Paula – I can certainly appreciate your cautious attitude to avoid eating candy with gluten. However, I am surprised to hear that you consider corn syrup to be a concern. I have never read anywhere that corn syrup may contain gluten. I suppose nothing is 100% guaranteed, but some very reputable and trusted sources (University of Chicago Celiac Center and Celiac.com) believe corn syrup to be free of gluten and safe for people with Celiac Disease to eat. If you have further information or sources that dispute that, please send it my way. I’d be happy to research it further. Thanks for your input.

24

I just wanted to add that if a candy contains wheat or is derived from wheat in any form, wheat must be shown on the label per the FALCPA that went into effect in January 2006. Rumors and myths about hidden gluten continue, but if wheat is not shown as an ingredient, that’s not a concern. Obviously, the FALCPA did not solve all our concerns since it doesn’t require manufacturers to label for barley or rye, but it did take away the wheat as a hidden ingredient concern. In some cases, even when wheat is shown on the label, it is not a concern, namely when glucose syrup is listed and wheat is shown in parentheses after it. Gluten-Free Living did an article about this subject some time ago and addresses it briefly in its listing of ingredients here: http://www.glutenfreeliving.com/ingredient.php Glucose syrup derived from wheat has also been addressed elsewhere. Here’s an article by Alison St. Sure of Sure Foods Living: http://surefoodsliving.com/2008/09/is-glucose-syrup-gluten-free/ I agree that we probably don’t want to be consuming lots of products with corn syrup, HFCS, and such, if at all, but it’s not because they contain hidden wheat.

Shirley

25

My husband was just asking me what kind of candy he could get me for Valentine’s Day. I’m going to show him this list. Thanx so much!

26

Shirley – Thanks for your additional input. Can never have too much info!

28

[...] Keep your kids safe with this extensive gluten-free Valentine’s Day Candy List. [...]

29

[...] Family created a list of safe candies for Valentine’s Day that will help you choose the perfect candies for your [...]

30

[...] list of gluten-free Valentine’s Day candy. By and large, this list agrees with a 2011 list from Celiac Family — but there are some updates so be sure to take a gander, as companies can (and do!) change their [...]

31

[...] favorite, go-to list is from Celiac Family — I love how it’s organized by color and level of safety. It starts with candy (listed in [...]

32

Just wanted to thank you for this wonderful list! My kids are not gluten free, but each one has classmates that are. This list made Valentines day much happier for us knowing we aren’t leaving someone out by purchasing inappropriate candy for them. We are making an effort to make snacks and treats as allergy-free as possible for friends and this list (and your others!) are a HUGE help for us. Thanks!!!!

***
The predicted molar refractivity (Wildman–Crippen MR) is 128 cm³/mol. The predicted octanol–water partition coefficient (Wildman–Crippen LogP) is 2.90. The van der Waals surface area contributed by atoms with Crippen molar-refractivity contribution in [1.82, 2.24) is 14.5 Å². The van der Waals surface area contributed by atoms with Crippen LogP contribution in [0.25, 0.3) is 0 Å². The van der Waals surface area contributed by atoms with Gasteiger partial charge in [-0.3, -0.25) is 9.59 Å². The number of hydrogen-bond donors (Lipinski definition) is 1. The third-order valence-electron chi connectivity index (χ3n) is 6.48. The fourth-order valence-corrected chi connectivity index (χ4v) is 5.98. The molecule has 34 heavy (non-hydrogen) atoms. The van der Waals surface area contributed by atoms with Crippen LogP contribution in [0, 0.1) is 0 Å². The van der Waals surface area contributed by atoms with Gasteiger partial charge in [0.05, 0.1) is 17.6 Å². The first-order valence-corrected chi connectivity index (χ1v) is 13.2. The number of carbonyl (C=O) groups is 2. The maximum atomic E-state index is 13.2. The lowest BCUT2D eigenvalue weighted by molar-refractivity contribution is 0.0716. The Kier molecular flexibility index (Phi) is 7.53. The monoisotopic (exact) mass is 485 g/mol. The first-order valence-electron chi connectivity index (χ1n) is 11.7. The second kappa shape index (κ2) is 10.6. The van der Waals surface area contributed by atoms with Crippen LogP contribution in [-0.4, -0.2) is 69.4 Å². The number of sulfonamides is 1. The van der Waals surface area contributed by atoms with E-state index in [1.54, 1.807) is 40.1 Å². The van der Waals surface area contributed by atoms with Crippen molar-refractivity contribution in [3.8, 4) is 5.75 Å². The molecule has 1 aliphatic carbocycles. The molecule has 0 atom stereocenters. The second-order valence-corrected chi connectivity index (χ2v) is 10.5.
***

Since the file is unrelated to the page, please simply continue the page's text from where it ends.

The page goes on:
33

Amy – Glad you found it so helpful. How great of you to find candy that is safe for everyone in the class!

34

Heather, I’m searching desperately to find out exactly what has glutened me this week. My only unusual thing has been the red/pink Valentine variety of M&M’s (Peanutbutter)–the company says they are GF but I’m wondering if the special bags may have some chance of cross contamination? I’m super sensitive even to cross contamination.
Have you heard anything?
I have been trying to post on a board on Celiac.com after registering but can’t figure out how for the life of me, so I came here hoping to get some feedback. I really don’t trust the company on this, I eat peanut butter all the time and have eaten peanut M&Ms and regular ones without any trouble. This is the first time I’ve had peanutbutter M&Ms since my dagnosis in May and I’m truly so sick today I can hardly move.
xo

35

Robin – So sorry to hear you’re sick. I know how frustrating it can be to figure out the cause. I have not heard of any problems with M&M’s, but it’s always important to read the labels on the special holiday packages of any candy. Often the holiday candies are manufactured in different facilities or are packaged in different facilities where cross-contamination can occur. Another thought: Were the M&M’s in original M&M packaging, or was it purchased from bulk bins at a candy store or grocery store? Those in bulk bins may also have a higher chance of cross-contamination. Please let us know if you find out anything more. Hope you’re feeling better soon.

36

[...] list of gluten-free Valentine’s Day candy. By and large, this list agrees with a 2011 list from Celiac Family — but there are some updates so be sure to take a gander, as companies can (and do!) change their [...]

37

[...] Family created a list of safe candies for Valentine’s Day that will help you choose the perfect candies for your family. [...]

38

Thanks. A good friend of mine is GF. I only wish she could have Brach’s. They are my favorite!! Sweethearts are gross!